NFL Conference Championships: What to Watch for in Sunday's Games

Ryan RiddleCorrespondent IJanuary 18, 2014

NFL Conference Championships: What to Watch for in Sunday's Games

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    You better get your popcorn ready and find a comfortable seat, because this Sunday is set to be a historic day of playoff football. We could very well witness the final postseason showdown between Tom Brady and Peyton Manning.

    The old-school quarterbacks will set the stage in the AFC Championship Game at 3 p.m. ET, then the new wave of dual-threat passers, Colin Kaepernick and Russell Wilson, will look to make their mark in the NFC Championship Game at 6:30 p.m. ET.

    Let's break down what should determine who advances to the big dance in New York.

The Last of the Throw-hicans

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    The AFC Championship Game will mark the fourth time that Tom Brady and Peyton Manning square off in the postseason.

    Which of these two legends will separate themselves as the greatest of our time? As noted by B/R's Christopher Hansen, this matchup may prove decisive in that regard. 

    Manning has presumably cemented his name into another MVP trophy for what will be an NFL-record fifth time. Brady, on the other hand, is just one win away from becoming the first quarterback in NFL history to play in six Super Bowls. 

    Come Sunday, the legacy of one Hall of Fame quarterback will take a major step forward, while the other will have to answer to an endless sea of doubters.

    In their 14 previous matchups, the outcome of the game was determined by seven or fewer points on eight occasions. No matter which way this games shakes out, the viewing public can expect a contest for the ages when two of the best quarterbacks in NFL history set out to prove who reigns supreme.

Survival of the 'Hittest'

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    If there ever was a heavyweight battle between two NFL teams, the NFC Championship Game would be it.

    Hatred fuels the rivalry between the San Francisco 49ers and Seattle Seahawks. Talent, pride and similar playing styles have tainted the perceptions of both players and fans alike. These days, dissension runs thick along the West Coast—a region generally known for its docile nature.

    Both the Seahawks and 49ers embody toughness, physicality and aggressiveness. When two boxers stand toe-to-toe and deliver countless haymakers, the fight often ends with one of the two being knocked out.

    Both teams will attempt to intimidate the other, hoping to bend the will of their opponent. After enough disregard of personal safety, one of these teams will eventually concede.

    It’s incredibly hard to execute your assignment when the pain from relentless punishment begins to take its toll. Keep an eye out for which team ends up delivering the punishment and which is on the receiving end, as this element, perhaps more than any other, should determine who advances to the Super Bowl.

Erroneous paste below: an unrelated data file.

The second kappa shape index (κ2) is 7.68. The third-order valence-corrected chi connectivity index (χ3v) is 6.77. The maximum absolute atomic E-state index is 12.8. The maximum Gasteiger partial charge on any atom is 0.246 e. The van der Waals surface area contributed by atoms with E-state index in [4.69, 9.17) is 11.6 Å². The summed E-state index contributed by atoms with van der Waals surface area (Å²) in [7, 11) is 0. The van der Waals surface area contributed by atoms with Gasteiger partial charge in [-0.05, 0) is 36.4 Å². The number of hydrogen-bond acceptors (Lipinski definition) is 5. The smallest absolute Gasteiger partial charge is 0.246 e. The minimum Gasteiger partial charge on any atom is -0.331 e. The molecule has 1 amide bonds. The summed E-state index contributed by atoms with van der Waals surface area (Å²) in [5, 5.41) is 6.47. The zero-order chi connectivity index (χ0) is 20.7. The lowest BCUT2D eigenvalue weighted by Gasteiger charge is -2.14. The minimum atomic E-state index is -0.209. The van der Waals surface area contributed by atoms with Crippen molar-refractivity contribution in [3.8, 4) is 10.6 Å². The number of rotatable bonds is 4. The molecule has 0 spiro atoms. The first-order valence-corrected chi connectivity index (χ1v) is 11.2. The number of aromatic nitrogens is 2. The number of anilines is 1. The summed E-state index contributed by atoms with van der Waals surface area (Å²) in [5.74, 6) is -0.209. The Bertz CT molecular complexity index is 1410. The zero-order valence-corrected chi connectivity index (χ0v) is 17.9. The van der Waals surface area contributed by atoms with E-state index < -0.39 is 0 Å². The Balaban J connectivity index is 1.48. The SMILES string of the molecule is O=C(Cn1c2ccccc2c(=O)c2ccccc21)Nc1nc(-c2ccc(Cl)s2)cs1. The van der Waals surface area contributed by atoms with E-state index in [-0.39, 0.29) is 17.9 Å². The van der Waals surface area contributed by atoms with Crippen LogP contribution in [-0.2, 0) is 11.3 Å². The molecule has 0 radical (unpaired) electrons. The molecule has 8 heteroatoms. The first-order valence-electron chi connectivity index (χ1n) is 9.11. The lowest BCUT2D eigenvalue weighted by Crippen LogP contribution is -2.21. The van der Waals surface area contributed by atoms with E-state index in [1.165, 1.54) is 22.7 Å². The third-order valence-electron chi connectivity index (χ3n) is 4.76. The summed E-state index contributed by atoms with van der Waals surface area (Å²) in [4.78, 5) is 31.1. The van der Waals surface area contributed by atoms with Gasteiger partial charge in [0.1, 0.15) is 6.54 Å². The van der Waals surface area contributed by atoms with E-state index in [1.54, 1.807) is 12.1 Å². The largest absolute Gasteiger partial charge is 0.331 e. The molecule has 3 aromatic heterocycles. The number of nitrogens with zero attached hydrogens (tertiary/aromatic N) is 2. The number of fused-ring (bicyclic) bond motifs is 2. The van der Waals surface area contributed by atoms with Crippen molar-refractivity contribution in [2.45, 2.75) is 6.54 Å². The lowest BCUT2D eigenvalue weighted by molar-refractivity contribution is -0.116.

The Swiss Army Knife

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    Rookie linebacker and second-round pick Jamie Collins was selected by Bill Belichick specifically because of his athleticism and unworldly versatility. Few men of his size can cover both tight ends and receivers. 

    He played less than half of the defensive snaps for the New England Patriots this year, but injuries and necessity are bringing this man's talent to the forefront of an otherwise shaky front seven.

    During his time at Southern Miss, Collins played nearly every position imaginable on defense. As he began to put on weight, he slowly evolved from safety to linebacker before trying his hand at pretty much anything.

    Back in April, I ranked him as the 14th most physically gifted prospect in the draft. He can pass rush, cover man-to-man, tackle, take on blocks and happens to love the game of football.

    As noted by B/R's Erik Frenz, Collins made his impact felt during the divisional round against the Indianapolis Colts. Expect him to be a key difference-maker for the second week in a row as New England looks to slow down Manning and his seemingly endless arsenal of Pro Bowlers.

I Got 12th-Man Problems, but the Pitch Ain't 1

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    Going on the road in the NFL is always a tough challenge, especially during the playoffs. The 49ers face a tall task as they head into Seattle for the NFC Championship Game.

    In their eight regular-season home games, the Seahawks allowed an average of just 13.75 points per game. The Arizona Cardinals, who beat Seattle 17-10 in Week 16, are the only road team in the past two seasons to emerge victorious from CenturyLink Field.

    Crowd noise in Seattle is optimized by the field's design, which contains the noise from every angle. The crowd is also extremely close to the action at every level of elevation, which, coupled with passionate fans, makes CenturyLink Field the loudest stadium in the NFL.

    To make matters more hectic for the 49ers this Sunday, the Seahawks restricted ticket availability to residents in Washington and surrounding states only. Notably excluded from that list: California.

    In that type of hostile environment, Kaepernick may have to wear some noise-cancellation headphones under his helmet. We can already rule out altering the snap count and audibles. This will allow the Seahawks' defensive front to tee off on the 49ers with reckless abandon.